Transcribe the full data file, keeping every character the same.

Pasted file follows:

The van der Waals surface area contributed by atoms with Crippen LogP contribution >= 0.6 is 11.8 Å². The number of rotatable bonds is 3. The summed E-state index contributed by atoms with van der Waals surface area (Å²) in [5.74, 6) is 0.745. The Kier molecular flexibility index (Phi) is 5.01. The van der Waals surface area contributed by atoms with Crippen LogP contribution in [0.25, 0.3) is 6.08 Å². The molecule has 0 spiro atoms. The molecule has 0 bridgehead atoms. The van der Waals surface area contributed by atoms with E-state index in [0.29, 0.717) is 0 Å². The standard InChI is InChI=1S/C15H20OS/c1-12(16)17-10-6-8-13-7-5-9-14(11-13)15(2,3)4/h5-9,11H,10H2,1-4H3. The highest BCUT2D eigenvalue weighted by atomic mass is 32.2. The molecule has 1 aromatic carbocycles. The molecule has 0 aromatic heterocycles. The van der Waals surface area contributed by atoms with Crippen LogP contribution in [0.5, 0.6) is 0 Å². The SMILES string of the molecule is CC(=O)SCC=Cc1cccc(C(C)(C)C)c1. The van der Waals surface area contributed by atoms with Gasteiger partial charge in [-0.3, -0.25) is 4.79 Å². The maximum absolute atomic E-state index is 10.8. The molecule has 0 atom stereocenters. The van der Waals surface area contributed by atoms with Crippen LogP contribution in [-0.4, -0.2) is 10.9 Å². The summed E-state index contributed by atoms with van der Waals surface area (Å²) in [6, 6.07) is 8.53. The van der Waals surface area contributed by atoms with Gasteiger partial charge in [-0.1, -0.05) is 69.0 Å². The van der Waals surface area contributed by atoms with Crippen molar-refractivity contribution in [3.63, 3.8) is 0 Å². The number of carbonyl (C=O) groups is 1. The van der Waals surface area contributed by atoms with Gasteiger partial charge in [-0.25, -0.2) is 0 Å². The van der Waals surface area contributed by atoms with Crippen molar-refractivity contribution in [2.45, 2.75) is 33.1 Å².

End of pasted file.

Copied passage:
The van der Waals surface area contributed by atoms with Crippen LogP contribution >= 0.6 is 11.8 Å². The number of rotatable bonds is 3. The summed E-state index contributed by atoms with van der Waals surface area (Å²) in [5.74, 6) is 0.745. The Kier molecular flexibility index (Phi) is 5.01. The van der Waals surface area contributed by atoms with Crippen LogP contribution in [0.25, 0.3) is 6.08 Å². The molecule has 0 spiro atoms. The molecule has 0 bridgehead atoms. The van der Waals surface area contributed by atoms with E-state index in [0.29, 0.717) is 0 Å². The standard InChI is InChI=1S/C15H20OS/c1-12(16)17-10-6-8-13-7-5-9-14(11-13)15(2,3)4/h5-9,11H,10H2,1-4H3. The highest BCUT2D eigenvalue weighted by atomic mass is 32.2. The molecule has 1 aromatic carbocycles. The molecule has 0 aromatic heterocycles. The van der Waals surface area contributed by atoms with Crippen LogP contribution in [0.5, 0.6) is 0 Å². The SMILES string of the molecule is CC(=O)SCC=Cc1cccc(C(C)(C)C)c1. The van der Waals surface area contributed by atoms with Gasteiger partial charge in [-0.3, -0.25) is 4.79 Å². The maximum absolute atomic E-state index is 10.8. The molecule has 0 atom stereocenters. The van der Waals surface area contributed by atoms with Crippen LogP contribution in [-0.4, -0.2) is 10.9 Å². The summed E-state index contributed by atoms with van der Waals surface area (Å²) in [6, 6.07) is 8.53. The van der Waals surface area contributed by atoms with Gasteiger partial charge in [-0.1, -0.05) is 69.0 Å². The van der Waals surface area contributed by atoms with Crippen molar-refractivity contribution in [3.63, 3.8) is 0 Å². The number of carbonyl (C=O) groups is 1. The van der Waals surface area contributed by atoms with Gasteiger partial charge in [-0.25, -0.2) is 0 Å². The van der Waals surface area contributed by atoms with Crippen molar-refractivity contribution in [2.45, 2.75) is 33.1 Å².